Mostefai lived in the northern city of Chartres "until at least 2012", according to the local deputy mayor, Jean-Pierre Gorges. Between 2004 and 2010, he was convicted eight times for petty crimes (theft, driving without a permit and assault) but never for acts related to terrorism and he was never sent to prison.
A native of Courcouronnes, just south of Paris, Mostefai visited Syria in the autumn of 2013, according to Le Monde.

Attackers at the Stade de France

At 9:20pm, a first suicide bomber activated his explosives belt near the D door of the Stade de France, where France and Germany were playing a friendly football match in the presence of French President François Hollande. Ten minutes later, a second attacker blew himself up near the stadium’s H door. At 9:53pm, a third terrorist did the same 400 metres from the stadium near a restaurant.

Bilal Hadfi (killed). The 20-year-old Frenchman failed to enter the stadium and blew himself up outside. Hadfi, who lived in Neder-over-Heembeek, a suburb of Brussels, was formally identified on Sunday. The Flemish newspaper "Het Laatste Nieuws" said that he could have been radicalised starting in the spring of 2014. He is also believed to have travelled to Syria, according to the Washington Post newspaper and several Belgian media outlets.

Unidentified man with a false Syrian passport (killed).
It remains unknown whether Ahmad al-Mohammad, a 25-year-old Syrian, was one of the suicide bombers at the Stade de France. A fraudulent Syrian passport found beside the body of one of the assailants was in Mohammad’s name.

The authenticity of the document, however, was questioned by Justice Minister Christiane Taubira on Sunday, November 15. Paris prosecutor François Molins has also stated that the passport "remains to be verified" but said there was a connection between the “fingerprints of the bomber and those found during an inspection in Greece in October 2015".

Mohammad was processed by Greek authorities on the island of Leros on October 3. He then traveled to Serbia where he applied for asylum before going to Hungary, where the authorities seem to have lost track of him.

Unidentified assailant (killed).

Attackers in the 10th and 11th arrondissements (districts of Paris)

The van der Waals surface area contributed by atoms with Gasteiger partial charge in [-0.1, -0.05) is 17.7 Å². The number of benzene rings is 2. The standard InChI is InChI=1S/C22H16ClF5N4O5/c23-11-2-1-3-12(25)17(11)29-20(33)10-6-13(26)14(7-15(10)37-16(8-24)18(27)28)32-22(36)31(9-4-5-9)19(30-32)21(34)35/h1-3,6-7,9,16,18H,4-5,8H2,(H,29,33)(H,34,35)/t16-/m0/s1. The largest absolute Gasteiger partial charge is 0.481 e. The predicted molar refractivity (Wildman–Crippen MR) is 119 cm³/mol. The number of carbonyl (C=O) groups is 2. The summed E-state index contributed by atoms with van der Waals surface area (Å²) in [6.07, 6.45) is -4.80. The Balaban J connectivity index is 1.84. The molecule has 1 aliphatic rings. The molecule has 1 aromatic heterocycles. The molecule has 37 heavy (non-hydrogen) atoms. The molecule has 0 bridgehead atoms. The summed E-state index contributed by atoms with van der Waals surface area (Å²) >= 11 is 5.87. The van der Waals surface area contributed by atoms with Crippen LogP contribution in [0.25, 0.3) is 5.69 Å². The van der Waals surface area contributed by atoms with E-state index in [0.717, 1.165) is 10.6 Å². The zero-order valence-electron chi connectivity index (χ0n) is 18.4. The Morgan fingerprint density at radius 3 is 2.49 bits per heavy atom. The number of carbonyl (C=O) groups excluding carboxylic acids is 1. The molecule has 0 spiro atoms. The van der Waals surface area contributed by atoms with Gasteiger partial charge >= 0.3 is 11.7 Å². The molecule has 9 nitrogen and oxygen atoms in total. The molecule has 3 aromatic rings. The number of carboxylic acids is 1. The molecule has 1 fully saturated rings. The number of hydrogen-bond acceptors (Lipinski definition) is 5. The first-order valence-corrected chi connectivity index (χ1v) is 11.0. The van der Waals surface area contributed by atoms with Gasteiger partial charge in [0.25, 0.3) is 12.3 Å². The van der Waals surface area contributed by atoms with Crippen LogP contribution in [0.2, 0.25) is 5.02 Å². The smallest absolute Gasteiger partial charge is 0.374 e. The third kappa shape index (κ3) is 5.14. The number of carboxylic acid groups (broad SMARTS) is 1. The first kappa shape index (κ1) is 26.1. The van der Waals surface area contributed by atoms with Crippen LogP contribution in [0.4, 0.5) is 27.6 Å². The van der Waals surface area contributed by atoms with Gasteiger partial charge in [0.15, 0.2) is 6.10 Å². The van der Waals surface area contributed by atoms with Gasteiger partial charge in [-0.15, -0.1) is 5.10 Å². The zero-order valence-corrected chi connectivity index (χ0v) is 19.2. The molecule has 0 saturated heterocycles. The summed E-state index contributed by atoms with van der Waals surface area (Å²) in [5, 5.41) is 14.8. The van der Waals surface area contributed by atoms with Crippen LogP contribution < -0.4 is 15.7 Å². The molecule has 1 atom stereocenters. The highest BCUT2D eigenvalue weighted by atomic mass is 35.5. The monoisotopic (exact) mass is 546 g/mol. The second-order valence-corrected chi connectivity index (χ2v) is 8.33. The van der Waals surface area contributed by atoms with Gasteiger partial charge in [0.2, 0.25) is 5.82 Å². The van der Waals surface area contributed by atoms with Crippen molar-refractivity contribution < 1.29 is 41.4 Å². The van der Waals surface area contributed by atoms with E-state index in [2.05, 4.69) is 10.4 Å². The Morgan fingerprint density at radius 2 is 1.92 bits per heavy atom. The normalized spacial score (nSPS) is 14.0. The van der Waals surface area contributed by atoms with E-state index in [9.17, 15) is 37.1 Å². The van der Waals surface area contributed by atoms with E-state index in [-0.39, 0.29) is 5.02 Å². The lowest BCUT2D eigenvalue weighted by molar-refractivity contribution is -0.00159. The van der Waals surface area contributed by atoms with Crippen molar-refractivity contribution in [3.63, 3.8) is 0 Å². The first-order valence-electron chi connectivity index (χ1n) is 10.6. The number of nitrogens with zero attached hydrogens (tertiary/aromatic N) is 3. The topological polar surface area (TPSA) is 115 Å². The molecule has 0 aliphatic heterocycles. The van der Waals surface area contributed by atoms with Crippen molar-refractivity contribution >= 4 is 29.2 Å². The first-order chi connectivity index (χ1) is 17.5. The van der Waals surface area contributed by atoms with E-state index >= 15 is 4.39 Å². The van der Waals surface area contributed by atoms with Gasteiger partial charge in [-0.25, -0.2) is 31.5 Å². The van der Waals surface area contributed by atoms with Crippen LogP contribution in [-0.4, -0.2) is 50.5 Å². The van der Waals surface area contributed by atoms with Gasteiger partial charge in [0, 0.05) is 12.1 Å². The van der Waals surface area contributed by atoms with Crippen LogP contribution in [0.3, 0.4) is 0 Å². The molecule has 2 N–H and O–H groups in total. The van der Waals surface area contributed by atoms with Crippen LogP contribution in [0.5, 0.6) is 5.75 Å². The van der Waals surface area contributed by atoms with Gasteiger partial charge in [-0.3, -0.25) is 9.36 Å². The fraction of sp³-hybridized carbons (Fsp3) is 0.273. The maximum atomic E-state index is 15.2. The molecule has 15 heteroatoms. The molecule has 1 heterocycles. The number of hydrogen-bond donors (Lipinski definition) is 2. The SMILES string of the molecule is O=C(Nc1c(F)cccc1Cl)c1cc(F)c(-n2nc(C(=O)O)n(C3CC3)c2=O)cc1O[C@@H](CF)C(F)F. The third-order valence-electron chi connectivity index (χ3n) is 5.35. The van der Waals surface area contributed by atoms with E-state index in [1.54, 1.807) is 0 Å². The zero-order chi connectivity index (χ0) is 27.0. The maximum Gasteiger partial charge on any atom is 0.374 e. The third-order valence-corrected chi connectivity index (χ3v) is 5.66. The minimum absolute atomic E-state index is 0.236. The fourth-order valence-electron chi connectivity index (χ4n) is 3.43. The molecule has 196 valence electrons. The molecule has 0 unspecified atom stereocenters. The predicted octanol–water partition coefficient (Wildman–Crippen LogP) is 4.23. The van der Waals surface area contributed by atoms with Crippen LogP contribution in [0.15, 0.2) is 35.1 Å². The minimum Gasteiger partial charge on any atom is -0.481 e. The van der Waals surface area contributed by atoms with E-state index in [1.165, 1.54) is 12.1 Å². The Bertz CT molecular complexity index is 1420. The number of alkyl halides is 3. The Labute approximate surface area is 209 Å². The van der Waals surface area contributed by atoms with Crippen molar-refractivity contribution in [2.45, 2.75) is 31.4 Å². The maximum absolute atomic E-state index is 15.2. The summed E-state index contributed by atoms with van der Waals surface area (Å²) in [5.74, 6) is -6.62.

At 9:20pm, three gunmen opened fire on Le Carillon bar and Le Petit Cambodge restaurant in the 10th arrondissement, killing 14 people. Ten minutes later, gunfire struck the Casa Nostra pizzeria and La Bonne Bière bar in the 11th arrondissement, killing five people. Ten customers at La Belle Equipe café, also in the 11th arrondissement, died in a shooting at 9:40pm.

Five minutes later, Brahim Abdeslam (killed), a 31-year Frenchman and a resident of the Brussels suburb of Molenbeek, blew himself up in front of the brasserie Comptoir Voltaire in the 11th arrondissement of Paris at 9:43pm, wounding several. The SEAT car that was used to carry out the attacks in the 10th and 11th arrondissements was rented under his name. Brahim Abdeslam was the older brother of Salah Abdeslam, who is still on the run.

Salah Abdeslam (on the run). The younger brother of Brahim Abdeslam became Europe’s most-wanted fugitive in the wake of Friday's attacks. His exact role in the killings is still unclear. Salah Abdeslam rented the grey Polo car used by the attackers at the Bataclan, according to investigators.

Investigators know that Salah, 26, who also lived in Molenbeek, was stopped in the northeastern French town of Cambrai on his way to Belgium on Saturday morning. He was released by police because he had not yet been identified by French authorities as someone with links to the attacks. Belgian police found the car he is suspected of using to cross the border in Molenbeek on Saturday afternoon.

Abdelhamid Abaaoud (killed). The alleged ringleader of the attacks was also a member of the group who launched attacks in the 10th and 11th arrondissements of Paris. "He was even one of the two shooters in the squad, which also included Brahim Abdeslam, who blew himself up at the cafe Voltaire Counter later," says France 24 journalist, Christophe Dansette.
Abaaoud is suspected of having planned to carry out another attack at the La Défense business district in Paris, but was killed by police during the November 18 raid in Saint-Denis.

Unidentified assailant (killed). The third gunman in the attacks on the 10th and 11th arrondissements is yet to be identified. He may be the same man that died alongside Abaaoud in the Saint-Denis raid.

The bomb-maker

Discovering the identity of the bomb-maker, who manufactured the explosives with which the suicide bombers were armed, is one of the priorities for investigators. The extreme instability of the explosive used by the terrorists – TAPT (triacetone triperoxyde) – suggests that the mixture was not transported over a long distance, but manufactured on French soil. The bomb-maker is probably still alive because those with such skills are highly valued by terrorist organizations, being key to any planned attack.


By Sebastian SEIBT for France 24
Adapted by Rachel Holman
Design, graphics and development: Studio Graphique France Médias Monde